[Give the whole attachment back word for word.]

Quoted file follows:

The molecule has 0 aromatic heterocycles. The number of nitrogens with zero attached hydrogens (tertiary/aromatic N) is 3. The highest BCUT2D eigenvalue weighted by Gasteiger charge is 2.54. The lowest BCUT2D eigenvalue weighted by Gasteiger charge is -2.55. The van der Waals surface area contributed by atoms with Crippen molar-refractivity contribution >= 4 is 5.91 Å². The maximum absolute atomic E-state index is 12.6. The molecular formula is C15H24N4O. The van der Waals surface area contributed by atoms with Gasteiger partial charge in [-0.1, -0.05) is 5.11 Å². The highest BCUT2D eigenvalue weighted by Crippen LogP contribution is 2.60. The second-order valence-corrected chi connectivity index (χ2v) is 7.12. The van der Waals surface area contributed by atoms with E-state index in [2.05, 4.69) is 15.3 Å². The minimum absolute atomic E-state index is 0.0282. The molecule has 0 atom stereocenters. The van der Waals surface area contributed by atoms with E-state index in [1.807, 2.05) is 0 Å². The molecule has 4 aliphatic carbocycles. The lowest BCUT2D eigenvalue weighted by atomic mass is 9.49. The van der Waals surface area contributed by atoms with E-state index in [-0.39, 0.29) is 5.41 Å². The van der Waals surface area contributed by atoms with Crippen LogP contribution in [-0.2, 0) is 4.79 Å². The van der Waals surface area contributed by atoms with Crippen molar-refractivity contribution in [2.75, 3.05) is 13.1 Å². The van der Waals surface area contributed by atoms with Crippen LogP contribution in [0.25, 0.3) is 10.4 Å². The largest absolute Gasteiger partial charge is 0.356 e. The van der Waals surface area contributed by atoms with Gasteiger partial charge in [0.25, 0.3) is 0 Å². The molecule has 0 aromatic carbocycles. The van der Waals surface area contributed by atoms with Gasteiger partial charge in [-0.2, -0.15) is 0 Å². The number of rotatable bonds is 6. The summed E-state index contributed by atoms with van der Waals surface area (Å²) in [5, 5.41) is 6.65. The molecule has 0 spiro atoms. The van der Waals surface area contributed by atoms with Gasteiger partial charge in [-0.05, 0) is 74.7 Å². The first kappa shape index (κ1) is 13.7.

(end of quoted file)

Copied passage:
The molecule has 0 aromatic heterocycles. The number of nitrogens with zero attached hydrogens (tertiary/aromatic N) is 3. The highest BCUT2D eigenvalue weighted by Gasteiger charge is 2.54. The lowest BCUT2D eigenvalue weighted by Gasteiger charge is -2.55. The van der Waals surface area contributed by atoms with Crippen molar-refractivity contribution >= 4 is 5.91 Å². The maximum absolute atomic E-state index is 12.6. The molecular formula is C15H24N4O. The van der Waals surface area contributed by atoms with Gasteiger partial charge in [-0.1, -0.05) is 5.11 Å². The highest BCUT2D eigenvalue weighted by Crippen LogP contribution is 2.60. The second-order valence-corrected chi connectivity index (χ2v) is 7.12. The van der Waals surface area contributed by atoms with E-state index in [2.05, 4.69) is 15.3 Å². The minimum absolute atomic E-state index is 0.0282. The molecule has 0 atom stereocenters. The van der Waals surface area contributed by atoms with E-state index in [1.807, 2.05) is 0 Å². The molecule has 4 aliphatic carbocycles. The lowest BCUT2D eigenvalue weighted by atomic mass is 9.49. The van der Waals surface area contributed by atoms with E-state index in [-0.39, 0.29) is 5.41 Å². The van der Waals surface area contributed by atoms with Crippen LogP contribution in [-0.2, 0) is 4.79 Å². The van der Waals surface area contributed by atoms with Crippen molar-refractivity contribution in [2.75, 3.05) is 13.1 Å². The van der Waals surface area contributed by atoms with Crippen LogP contribution in [0.25, 0.3) is 10.4 Å². The largest absolute Gasteiger partial charge is 0.356 e. The van der Waals surface area contributed by atoms with Gasteiger partial charge in [0.25, 0.3) is 0 Å². The molecule has 0 aromatic carbocycles. The van der Waals surface area contributed by atoms with Gasteiger partial charge in [-0.2, -0.15) is 0 Å². The number of rotatable bonds is 6. The summed E-state index contributed by atoms with van der Waals surface area (Å²) in [5, 5.41) is 6.65. The molecule has 0 spiro atoms. The van der Waals surface area contributed by atoms with Gasteiger partial charge in [-0.05, 0) is 74.7 Å². The first kappa shape index (κ1) is 13.7.